• Also the shape of the room is important, make sure it's rectangular and not a square.
  • Check if you need to improve the electricity and if it is safe with a sufficient amount of fuses etc. Companies who install electrics sometimes have long waiting times, never do it yourself if you are not an electrician.
  • Make sure you can get fast internet if you move to a new place. If you are very far outside of civilization you could use a Stark Link Internet which will get you around 100Mb/sec.
  • Find a good listening position, which gives you a well balanced bass sound and place your furniture accordingly if possible.
  • Check if you can be as loud as you want to or if you could get problems with neighbors.
  • Prepare tools you will need, if you are dealing with concrete walls then you might need an impact drill for mounting light or truss etc.
  • In case you build a studio from scratch think of the order your items should arrive: 

1. Tools you might need for the walls and a vacuum cleaner etc.

2. Electric lines

3. Carpet or floor

4. Acoustic Elements

5. Furniture and a light concept

6. Computer, gear, synthesizers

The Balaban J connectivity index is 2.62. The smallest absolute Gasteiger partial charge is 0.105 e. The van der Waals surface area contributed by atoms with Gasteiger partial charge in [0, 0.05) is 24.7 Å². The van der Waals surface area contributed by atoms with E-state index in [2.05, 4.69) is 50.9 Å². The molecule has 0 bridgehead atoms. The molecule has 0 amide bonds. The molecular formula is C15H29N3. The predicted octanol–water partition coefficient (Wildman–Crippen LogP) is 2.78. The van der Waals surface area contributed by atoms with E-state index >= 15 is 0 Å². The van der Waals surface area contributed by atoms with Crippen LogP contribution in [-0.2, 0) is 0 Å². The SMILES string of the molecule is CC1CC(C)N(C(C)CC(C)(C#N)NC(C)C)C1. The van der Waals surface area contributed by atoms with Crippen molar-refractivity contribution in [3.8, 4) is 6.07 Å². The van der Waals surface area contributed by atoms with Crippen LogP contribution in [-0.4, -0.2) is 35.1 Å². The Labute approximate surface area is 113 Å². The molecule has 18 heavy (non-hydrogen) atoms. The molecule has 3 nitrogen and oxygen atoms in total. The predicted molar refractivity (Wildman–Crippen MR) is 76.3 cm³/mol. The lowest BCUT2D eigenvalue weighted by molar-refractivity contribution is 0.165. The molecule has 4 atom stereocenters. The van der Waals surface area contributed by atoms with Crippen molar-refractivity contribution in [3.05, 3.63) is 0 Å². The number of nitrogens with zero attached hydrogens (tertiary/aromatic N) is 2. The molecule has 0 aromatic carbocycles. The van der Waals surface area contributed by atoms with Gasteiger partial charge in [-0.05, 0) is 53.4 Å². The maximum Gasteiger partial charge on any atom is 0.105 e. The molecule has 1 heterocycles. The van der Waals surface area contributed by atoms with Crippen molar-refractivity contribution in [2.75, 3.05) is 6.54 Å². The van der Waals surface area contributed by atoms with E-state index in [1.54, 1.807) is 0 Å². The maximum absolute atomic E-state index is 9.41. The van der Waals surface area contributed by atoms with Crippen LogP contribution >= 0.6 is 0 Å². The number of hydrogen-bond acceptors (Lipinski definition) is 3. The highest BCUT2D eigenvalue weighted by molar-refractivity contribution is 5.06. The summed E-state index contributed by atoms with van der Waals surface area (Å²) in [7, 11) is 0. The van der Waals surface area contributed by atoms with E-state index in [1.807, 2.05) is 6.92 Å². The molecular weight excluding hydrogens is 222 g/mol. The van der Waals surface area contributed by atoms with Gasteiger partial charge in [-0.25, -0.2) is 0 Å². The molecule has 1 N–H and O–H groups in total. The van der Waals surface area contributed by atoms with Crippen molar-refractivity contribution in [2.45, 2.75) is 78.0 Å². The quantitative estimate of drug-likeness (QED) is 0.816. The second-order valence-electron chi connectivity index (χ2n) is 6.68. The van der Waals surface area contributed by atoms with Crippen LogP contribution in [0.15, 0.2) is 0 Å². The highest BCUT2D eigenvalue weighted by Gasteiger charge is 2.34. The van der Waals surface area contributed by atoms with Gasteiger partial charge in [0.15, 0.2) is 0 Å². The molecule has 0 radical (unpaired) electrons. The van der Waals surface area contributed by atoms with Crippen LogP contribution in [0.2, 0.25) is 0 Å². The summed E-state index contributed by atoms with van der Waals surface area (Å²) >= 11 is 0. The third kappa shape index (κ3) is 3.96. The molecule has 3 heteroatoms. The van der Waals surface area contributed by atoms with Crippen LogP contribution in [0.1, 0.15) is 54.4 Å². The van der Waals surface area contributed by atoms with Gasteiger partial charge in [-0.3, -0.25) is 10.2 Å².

Don't neglect the light concept because you want to have the right mood in your studio!



Key Points from chapter 2.3

Free software to analyze the room response and other important parameters of your studio room: ROOMEQWIZARD (REW)

You can do a measurement before you improve the acoustics but it will not help much, because the room modes can be calculated with the distances between the hard walls (not from plasterboard wall to wall). 

I would recommend to build large bass traps in the corners from top to bottom and as large as you can. Fill them with rockwool (leave it inside the plastic warp, except it's compressed in there) and build a cover construction with wood and textile cover. 

Then reduce the early reflections from the side walls and from the ceiling with mid/high absorbers and then you can do the first measurement and take further action if necessary.